He was born on March 14, 1879, in Ulm, Germany. During his early education, some of his teachers considered him to be mentally handicapped. At the age of nine, he still struggled to speak fluently, but his fascination with the laws of nature and the forces controlling the compass kept him curious. He was particularly intrigued by how unseen forces had such great impacts. At twelve, he discovered geometry, which he found to be a field of great certainty, and by sixteen, he had mastered calculus.
Despite his passion for learning, he disliked school and left without disrupting his chances of attending university. Ultimately, he was expelled from school because of his unacceptable behavior that influenced his classmates. As a result, his formal secondary education ended at age sixteen.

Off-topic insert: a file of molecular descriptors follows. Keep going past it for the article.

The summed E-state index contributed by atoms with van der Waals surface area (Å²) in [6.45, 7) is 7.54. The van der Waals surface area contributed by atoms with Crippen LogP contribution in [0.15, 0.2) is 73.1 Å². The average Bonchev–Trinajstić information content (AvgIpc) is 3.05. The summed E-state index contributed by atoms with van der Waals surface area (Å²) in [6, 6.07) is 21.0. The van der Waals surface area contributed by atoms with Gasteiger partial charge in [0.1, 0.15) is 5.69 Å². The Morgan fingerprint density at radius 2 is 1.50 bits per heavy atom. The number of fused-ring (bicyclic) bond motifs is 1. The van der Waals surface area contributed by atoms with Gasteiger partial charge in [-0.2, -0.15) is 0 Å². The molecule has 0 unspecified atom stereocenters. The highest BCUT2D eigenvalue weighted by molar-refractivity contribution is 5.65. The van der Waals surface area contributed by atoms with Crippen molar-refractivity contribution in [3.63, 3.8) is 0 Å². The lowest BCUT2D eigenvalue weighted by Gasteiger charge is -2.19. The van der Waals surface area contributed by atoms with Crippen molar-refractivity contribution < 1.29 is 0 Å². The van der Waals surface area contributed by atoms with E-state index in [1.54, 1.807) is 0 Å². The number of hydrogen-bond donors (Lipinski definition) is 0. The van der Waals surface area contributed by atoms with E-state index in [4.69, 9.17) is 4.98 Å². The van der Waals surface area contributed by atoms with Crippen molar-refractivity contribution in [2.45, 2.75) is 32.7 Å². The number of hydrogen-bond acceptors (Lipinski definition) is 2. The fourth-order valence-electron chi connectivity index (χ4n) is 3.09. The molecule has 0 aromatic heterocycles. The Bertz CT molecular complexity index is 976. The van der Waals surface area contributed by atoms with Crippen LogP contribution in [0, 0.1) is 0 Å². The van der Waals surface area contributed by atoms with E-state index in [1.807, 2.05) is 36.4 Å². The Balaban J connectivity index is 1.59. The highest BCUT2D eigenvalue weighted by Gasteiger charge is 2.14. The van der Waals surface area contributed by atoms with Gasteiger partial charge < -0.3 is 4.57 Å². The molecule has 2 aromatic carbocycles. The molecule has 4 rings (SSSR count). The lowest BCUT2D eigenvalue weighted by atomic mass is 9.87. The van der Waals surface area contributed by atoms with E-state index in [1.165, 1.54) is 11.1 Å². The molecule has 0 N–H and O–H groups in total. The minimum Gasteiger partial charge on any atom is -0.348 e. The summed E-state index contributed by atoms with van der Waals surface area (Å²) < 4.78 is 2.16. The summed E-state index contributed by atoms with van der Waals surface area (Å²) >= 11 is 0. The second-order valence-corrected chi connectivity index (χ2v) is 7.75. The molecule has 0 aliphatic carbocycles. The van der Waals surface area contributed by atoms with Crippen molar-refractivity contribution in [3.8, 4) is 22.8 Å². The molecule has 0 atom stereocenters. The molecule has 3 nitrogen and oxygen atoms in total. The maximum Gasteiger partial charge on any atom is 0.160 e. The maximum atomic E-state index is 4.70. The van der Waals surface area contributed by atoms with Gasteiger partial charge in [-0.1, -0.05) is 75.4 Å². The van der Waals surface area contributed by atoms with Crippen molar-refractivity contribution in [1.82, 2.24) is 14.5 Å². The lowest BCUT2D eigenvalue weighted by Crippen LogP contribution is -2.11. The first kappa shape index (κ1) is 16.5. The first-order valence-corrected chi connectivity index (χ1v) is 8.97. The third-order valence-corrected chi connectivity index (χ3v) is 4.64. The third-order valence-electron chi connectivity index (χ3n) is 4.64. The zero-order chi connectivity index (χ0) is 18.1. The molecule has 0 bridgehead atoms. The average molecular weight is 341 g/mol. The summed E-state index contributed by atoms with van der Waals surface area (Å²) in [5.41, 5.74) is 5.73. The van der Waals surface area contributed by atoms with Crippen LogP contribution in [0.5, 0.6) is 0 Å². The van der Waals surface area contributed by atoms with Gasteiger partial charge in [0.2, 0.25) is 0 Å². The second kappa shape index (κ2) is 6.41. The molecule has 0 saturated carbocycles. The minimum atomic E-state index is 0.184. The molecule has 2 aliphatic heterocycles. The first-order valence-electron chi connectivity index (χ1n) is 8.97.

He failed his entrance examination at the Federal Institute of Technology (FIT) in Switzerland due to his insufficient knowledge in subjects other than mathematics. This prompted him to obtain a diploma at the Cantonal school in Switzerland, afterwards automatically enrolling in FIT in 1896. It was then that he discovered he was more suited for physics than mathematics. However, due to opposition from a professor, he was unable to obtain the usual university assistantship, even after passing his examination to graduate from FIT in 1900. In 1902, he secured a job as an inspector in a patent office in Bern, Switzerland. At the age of twenty-six, he had obtained his doctoral degree and written his first revolutionary scientific paper.
While he was not an inventor, his work led to numerous advancements. He is regarded as one of the greatest thinkers because he not only solved dilemmas using mathematics and physics but also opened people’s minds to new discoveries of the world. His discoveries, such as the theory of relativity, led to space exploration, atomic energy control, and the application of light.
In 1921, he received a Nobel Prize in Physics for his discovery of the law of the photoelectric effect and in theoretical physics.